The great black moon of the grill pan is silent, for now. One sits at the center of every table at Doraon 1.5 Dak Galbi, a small Korean restaurant a few blocks from the Broadway Long Island Rail Road stop in Flushing, Queens.
Each pan is deep enough that none of the coming bounty will spill out: raw chicken thighs stained red from gochugaru (sundried chiles, ground coarsely so they still have texture); cabbage, what looks like several heads’ worth, the leaves still curled and barely chopped; kkaennip (perilla) with its faint hint of licorice; fat thumbs of chewy tteok (rice cakes); and sweet potatoes, whose journey toward tenderness is a measure of the readiness of the meat.
All are dropped into the pan at once, going off like a chain of firecrackers, before settling down to a steady hiss. A hot-sweet sauce dominated by gochujang, a rusted-crimson paste of chiles, mejugaru (fermented soybean powder) and glutinous rice flour, is squeezed from a bottle, a volcano from above.
In South Korea, dak galbi (spicy chicken stir-fry) restaurants have been known to hand out aprons before a meal, to protect their customers’ clothing. Here, the servers — often Doraon’s owners, Hoy-Soon Choi and Kyung-Soon Han — are prudent in their flipping of ingredients, wielding two steel spatulas in darting strokes that keep everything in line.
At Doraon 1.5 Dak Galbi, the specialty, a spicy chicken stir-fry from Chuncheon, South Korea, is cooked at your table.CreditJenny Huang for The New York Times
There is no way to hurry the process. Don’t poke or pry with your chopsticks, and don’t try to sneak a tube of tteok off the pan — you must wait. Eventually the flesh loses its gloss, the sweet potatoes grow pliant and the cabbage leaves shrink into themselves, while still retaining a backbone of crunch.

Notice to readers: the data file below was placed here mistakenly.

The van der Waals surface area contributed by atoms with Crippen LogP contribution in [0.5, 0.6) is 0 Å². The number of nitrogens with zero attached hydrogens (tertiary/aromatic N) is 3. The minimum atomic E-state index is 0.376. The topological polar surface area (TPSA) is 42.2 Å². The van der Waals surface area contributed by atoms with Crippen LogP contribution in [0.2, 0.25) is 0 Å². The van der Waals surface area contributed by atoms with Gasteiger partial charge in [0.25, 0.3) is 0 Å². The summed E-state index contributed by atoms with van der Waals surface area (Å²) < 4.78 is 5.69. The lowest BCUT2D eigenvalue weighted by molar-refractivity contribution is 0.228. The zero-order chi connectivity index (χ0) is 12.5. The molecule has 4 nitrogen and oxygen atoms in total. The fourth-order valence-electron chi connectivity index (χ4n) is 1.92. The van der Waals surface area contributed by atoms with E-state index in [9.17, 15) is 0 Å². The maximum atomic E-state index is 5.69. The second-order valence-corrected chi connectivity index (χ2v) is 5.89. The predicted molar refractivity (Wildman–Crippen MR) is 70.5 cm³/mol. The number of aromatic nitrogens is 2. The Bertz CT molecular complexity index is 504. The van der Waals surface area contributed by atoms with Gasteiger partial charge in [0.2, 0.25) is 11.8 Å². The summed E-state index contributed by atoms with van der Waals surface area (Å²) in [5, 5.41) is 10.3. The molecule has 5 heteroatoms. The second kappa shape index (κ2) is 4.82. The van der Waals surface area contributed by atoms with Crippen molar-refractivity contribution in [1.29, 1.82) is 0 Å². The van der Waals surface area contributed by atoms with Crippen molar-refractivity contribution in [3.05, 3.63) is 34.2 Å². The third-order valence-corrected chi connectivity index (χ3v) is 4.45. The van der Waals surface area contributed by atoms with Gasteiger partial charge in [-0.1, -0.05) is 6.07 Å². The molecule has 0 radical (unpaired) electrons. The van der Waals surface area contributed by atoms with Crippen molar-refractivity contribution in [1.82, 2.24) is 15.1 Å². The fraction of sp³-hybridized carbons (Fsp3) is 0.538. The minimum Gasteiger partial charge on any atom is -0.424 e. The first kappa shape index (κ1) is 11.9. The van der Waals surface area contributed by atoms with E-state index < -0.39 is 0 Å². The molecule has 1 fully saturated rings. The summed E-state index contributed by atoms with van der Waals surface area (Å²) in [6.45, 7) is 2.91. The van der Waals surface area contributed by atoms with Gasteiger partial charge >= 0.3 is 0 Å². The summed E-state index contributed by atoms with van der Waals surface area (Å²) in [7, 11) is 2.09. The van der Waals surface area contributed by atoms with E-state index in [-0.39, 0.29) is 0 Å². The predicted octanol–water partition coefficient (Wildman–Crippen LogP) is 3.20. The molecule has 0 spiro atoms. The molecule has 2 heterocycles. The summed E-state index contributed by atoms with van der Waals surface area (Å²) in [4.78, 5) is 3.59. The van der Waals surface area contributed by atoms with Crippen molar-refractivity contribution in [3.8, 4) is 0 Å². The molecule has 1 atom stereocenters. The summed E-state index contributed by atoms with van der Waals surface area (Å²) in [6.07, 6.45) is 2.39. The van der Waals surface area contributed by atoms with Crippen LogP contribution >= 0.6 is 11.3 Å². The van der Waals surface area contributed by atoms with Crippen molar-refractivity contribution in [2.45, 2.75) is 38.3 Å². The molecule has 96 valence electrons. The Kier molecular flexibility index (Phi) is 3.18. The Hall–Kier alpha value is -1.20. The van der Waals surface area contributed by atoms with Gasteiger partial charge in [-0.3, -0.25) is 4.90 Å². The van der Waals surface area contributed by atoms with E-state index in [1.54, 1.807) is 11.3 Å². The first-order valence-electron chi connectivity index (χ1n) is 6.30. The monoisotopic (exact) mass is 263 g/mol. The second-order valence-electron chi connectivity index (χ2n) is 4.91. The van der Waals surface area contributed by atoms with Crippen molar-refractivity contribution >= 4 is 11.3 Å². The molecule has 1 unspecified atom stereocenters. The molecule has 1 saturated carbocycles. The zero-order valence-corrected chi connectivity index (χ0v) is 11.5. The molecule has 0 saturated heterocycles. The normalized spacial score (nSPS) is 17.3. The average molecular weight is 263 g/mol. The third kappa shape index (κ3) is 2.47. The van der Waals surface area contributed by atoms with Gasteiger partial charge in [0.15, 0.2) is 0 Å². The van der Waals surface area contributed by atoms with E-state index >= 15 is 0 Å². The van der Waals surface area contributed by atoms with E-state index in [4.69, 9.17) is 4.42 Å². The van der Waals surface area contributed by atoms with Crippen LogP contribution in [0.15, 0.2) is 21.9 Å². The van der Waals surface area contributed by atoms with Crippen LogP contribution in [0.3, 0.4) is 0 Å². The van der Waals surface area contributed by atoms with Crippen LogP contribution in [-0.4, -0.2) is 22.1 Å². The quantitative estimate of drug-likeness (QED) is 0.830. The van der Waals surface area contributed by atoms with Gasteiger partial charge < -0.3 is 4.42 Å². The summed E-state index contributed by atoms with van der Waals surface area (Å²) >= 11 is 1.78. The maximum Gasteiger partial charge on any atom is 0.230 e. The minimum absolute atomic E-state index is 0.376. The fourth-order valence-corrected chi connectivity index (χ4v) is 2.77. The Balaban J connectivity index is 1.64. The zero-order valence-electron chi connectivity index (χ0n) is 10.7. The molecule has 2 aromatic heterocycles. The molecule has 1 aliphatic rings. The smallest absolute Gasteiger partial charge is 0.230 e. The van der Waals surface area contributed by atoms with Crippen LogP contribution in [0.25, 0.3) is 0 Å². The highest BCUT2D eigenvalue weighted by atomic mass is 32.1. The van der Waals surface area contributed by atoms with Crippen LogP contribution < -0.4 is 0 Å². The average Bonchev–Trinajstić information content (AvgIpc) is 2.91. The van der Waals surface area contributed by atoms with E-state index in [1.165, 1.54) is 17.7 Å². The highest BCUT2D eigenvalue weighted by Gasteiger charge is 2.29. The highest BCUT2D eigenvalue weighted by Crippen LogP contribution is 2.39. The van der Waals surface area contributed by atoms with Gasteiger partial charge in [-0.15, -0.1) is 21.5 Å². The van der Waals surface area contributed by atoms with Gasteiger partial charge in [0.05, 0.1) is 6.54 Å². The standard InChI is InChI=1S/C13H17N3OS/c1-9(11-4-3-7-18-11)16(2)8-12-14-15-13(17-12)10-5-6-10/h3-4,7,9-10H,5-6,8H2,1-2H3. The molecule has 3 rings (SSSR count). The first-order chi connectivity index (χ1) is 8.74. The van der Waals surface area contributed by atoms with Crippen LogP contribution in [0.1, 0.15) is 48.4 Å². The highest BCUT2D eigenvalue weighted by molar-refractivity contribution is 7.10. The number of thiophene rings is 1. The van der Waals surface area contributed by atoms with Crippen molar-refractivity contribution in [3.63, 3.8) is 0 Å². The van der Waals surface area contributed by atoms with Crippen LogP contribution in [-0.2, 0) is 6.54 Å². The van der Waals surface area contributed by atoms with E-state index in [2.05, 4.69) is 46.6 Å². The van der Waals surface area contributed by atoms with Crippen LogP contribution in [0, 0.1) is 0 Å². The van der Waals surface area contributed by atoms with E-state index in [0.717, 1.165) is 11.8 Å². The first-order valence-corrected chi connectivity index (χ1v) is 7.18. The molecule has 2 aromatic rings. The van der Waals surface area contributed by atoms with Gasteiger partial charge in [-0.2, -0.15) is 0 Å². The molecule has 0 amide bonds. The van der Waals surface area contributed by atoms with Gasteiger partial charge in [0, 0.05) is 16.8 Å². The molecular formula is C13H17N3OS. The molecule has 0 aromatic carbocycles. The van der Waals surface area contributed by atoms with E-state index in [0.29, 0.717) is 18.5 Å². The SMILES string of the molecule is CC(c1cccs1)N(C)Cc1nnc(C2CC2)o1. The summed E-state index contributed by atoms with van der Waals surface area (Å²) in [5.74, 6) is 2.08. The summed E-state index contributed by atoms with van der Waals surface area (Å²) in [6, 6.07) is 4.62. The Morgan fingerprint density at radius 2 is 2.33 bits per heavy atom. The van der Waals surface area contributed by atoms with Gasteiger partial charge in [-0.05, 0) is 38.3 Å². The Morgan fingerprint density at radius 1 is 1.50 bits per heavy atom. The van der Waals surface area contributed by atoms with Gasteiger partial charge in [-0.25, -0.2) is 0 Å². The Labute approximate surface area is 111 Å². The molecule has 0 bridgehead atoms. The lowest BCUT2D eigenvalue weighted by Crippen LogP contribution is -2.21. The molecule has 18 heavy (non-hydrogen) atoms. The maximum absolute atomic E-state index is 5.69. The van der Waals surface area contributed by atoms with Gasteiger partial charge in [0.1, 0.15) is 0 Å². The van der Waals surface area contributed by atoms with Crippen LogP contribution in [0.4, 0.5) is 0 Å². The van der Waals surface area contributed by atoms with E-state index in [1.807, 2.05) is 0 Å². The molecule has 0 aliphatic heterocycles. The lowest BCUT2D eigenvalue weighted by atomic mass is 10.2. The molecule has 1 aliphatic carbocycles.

You eat and eat, and then, near the end, rice comes, along with more perilla and roasted seaweed, stirred and pressed against the grill until the grains crackle. You scrape to get the crispy bits.
Galbi translates literally as ribs and is commonly used as shorthand for so galbi, grilled beef short ribs. But it’s also a catchall for a genre of Korean barbecue, which explains why, in dak galbi, the ribs are pure metaphor. (The preference is for the dark, fuller-flavored meat of chicken thigh, not breast.)
The marinade is distinct, too, with gochugaru at the fore and soy sauce relegated to a supporting role. There’s no fixed recipe: One might shriek fire, and another blithely hum. The version at Doraon is between extremes, forceful without burn, its ardor drawn less from chiles than from gochujang’s conflagration of salt, sweetness and funk.
The dish’s roots go back to Chuncheon, a town northeast of Seoul and just south of the 38th parallel. It was nearly leveled when northern troops invaded in June 1950. (A map of Chuncheon, flanked by the green shoulders of mountains, is painted the length of one of Doraon’s walls.) After the war, coveted marbled cuts of beef and pork were expensive, and struggling cooks turned to chicken.
Yet this dish, born of poverty, has its own luxury: the sheer abundance heaped on the grill. At Doraon, the minimum order of dak galbi is two servings, but that’s enough for four. More ingredients may be added, including ramen or udon, to catch more sauce, and mozzarella — a craze in South Korea, where some restaurants have created a separate trough in the pan just for melting the cheese into a kind of fondue, for dipping.
Only a few banchan (side dishes) accompany the meal at Doraon, including skinny strips of fish cake under a sheen of sesame oil; radishes and jalapeños, barely muted by pickling; cucumber kimchi with an adamant heat; and a forgettable Western-style salad. Best is gyeran jjim, two eggs beaten and boiled, here seasoned with little more than salt, and presented frothing in a stone bowl. It’s close to custard but lighter, a spun skein of egg.
Pajeon (scallion pancake), loaded with pork belly and kimchi, must be ordered separately. It’s a grand round, cut into jagged angles, with a near-orange crust, lacy and charred in the right places, and scallions like tendrils peeking through.
No dessert ends the meal. Instead, there’s a tiny bottle with a swig of Maeil Biofeel, a yogurt drink that evokes liquefied White Rabbit candy.
Ms. Choi and Ms. Han, both natives of South Korea, met while working as waitresses farther down Northern Boulevard. In 2015, they took over a restaurant that was then called just 1.5 Dak Galbi, changed the recipe and added Doraon — “come back” — to the name, a plea to the neighborhood to give the place another chance.